Again, more at the link.
Let me highlight one sentence from that news report. It’s the true heart of the matter.
The impression … is that of a hopelessly decayed bureaucracy, utterly indifferent to holiness or orthodoxy.
Tragically, I couldn’t have put it better myself.
There are undoubtedly some good, Godly bishops in the Catholic Church, but they appear to be far from the actual corridors of power – the senior bishoprics and archbishoprics, the Cardinals, the Roman Curia (the bureaucrats who administer the Church worldwide), and those who have the power and authority to make changes. Those in charge dithered, dissembled and obfuscated all through the clergy sex abuse scandal as it unfolded in the early 2000’s, and it looks very much as if they’re still doing precisely the same thing. Nothing has changed.
During the ordination of a bishop, the open Book of the Gospels is placed upon the candidate’s head, as a public affirmation and reminder that “the preaching of the Word of God is the pre-eminent obligation of the office of the Bishop”. Preaching involves far more than words alone. A famous dictum attributed to St. Francis of Assisi tells us, “Preach the Gospel at all times. If necessary, use words.” Another time-honored (albeit secular) maxim tells us that “Actions speak louder than words”. What do the actions – or inactions – of Catholic bishops in the face of the clergy sex abuse scandal tell us about their fidelity to their “pre-eminent obligation”?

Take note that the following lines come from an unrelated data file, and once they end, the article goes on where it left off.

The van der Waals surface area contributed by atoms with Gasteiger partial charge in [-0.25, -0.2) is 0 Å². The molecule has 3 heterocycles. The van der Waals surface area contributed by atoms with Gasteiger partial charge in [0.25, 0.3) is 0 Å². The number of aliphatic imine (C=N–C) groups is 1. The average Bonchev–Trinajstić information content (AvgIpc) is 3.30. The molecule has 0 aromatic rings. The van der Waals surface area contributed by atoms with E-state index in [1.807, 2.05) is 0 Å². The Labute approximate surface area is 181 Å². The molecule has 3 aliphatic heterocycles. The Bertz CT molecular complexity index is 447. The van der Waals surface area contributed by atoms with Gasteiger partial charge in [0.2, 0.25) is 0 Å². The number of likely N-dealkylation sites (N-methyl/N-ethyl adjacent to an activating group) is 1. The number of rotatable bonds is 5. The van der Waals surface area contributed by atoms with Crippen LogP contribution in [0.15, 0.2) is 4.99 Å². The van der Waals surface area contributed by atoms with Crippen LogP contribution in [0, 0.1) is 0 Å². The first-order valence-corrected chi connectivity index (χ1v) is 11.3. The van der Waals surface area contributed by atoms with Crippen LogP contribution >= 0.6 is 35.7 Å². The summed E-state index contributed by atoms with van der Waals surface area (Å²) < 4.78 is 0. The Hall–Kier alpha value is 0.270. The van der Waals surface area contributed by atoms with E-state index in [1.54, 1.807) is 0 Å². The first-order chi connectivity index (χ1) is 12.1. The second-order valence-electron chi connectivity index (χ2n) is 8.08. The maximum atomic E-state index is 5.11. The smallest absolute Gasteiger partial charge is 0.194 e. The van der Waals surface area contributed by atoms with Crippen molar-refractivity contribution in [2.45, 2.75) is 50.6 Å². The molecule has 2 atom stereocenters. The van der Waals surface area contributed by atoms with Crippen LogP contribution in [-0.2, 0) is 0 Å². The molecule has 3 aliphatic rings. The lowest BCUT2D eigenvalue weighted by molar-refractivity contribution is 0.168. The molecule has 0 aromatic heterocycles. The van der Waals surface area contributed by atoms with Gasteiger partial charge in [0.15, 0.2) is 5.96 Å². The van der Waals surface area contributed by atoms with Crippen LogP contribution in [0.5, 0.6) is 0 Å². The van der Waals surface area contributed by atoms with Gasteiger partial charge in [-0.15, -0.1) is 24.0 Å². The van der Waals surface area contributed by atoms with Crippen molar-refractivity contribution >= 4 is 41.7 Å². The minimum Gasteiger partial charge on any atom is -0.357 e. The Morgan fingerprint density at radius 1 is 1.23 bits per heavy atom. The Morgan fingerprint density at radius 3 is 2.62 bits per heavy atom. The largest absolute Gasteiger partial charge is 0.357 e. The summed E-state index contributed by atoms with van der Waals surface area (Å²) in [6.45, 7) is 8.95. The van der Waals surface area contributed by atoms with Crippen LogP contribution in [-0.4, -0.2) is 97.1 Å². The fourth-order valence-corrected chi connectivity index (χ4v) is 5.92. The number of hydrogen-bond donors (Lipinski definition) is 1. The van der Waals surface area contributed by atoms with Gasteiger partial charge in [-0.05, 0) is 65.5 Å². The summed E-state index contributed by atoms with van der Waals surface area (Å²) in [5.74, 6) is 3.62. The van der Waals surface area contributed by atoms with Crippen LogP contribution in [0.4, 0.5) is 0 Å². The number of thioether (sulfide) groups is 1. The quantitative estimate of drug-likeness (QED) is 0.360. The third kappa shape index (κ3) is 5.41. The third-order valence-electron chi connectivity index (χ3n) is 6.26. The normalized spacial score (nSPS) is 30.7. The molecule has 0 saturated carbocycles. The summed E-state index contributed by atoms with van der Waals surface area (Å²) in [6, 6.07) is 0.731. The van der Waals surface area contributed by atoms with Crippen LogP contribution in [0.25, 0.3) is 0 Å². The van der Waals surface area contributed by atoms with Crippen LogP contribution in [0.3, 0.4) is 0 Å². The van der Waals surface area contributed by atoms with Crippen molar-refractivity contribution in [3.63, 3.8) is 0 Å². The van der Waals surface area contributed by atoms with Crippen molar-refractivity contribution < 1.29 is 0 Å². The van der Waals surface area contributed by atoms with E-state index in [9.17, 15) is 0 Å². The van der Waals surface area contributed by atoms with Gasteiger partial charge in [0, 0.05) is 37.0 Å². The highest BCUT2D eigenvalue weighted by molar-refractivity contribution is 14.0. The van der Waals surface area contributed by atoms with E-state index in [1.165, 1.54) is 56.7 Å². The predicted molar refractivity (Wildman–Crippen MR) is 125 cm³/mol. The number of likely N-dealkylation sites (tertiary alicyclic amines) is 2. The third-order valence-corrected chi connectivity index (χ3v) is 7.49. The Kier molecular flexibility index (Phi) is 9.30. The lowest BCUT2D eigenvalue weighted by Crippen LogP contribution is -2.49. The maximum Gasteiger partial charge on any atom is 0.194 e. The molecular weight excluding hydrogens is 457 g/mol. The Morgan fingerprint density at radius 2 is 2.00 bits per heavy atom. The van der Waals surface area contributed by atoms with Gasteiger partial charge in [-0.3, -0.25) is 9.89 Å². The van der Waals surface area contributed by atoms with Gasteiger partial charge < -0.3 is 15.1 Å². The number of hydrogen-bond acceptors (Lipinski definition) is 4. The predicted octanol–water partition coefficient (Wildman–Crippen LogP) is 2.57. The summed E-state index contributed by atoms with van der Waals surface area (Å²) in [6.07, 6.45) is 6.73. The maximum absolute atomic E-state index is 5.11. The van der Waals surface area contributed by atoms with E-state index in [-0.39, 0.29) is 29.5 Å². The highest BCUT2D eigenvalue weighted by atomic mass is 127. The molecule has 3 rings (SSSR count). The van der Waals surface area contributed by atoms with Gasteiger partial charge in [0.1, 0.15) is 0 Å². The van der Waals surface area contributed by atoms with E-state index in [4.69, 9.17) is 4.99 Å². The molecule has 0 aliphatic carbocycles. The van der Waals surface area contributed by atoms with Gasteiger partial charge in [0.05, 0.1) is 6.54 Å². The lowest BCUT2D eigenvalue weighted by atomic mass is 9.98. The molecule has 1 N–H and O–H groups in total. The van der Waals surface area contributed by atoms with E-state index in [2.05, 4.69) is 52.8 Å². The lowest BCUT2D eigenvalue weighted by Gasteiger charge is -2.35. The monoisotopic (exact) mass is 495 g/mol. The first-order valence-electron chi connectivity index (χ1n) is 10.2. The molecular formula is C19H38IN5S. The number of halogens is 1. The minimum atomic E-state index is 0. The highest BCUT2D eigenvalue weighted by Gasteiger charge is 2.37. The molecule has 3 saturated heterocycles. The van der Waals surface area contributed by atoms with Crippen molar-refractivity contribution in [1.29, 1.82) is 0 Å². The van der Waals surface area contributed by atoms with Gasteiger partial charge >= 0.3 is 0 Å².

Many faithful Catholics have wept many tears over the way the Catholic Church has (failed to) respond to this crisis. Sadly, they aren’t in a position to do anything about it as far as the institution is concerned. As individuals? Well, some years ago Rod Dreher wrote ‘The Benedict Option‘, to suggest a way for faithful Christians to uphold and live out their beliefs in a post-Christian society.
Perhaps we’re going to need the Benedict Option as a way to uphold and live out our beliefs in a post-Christian Catholic Church as well.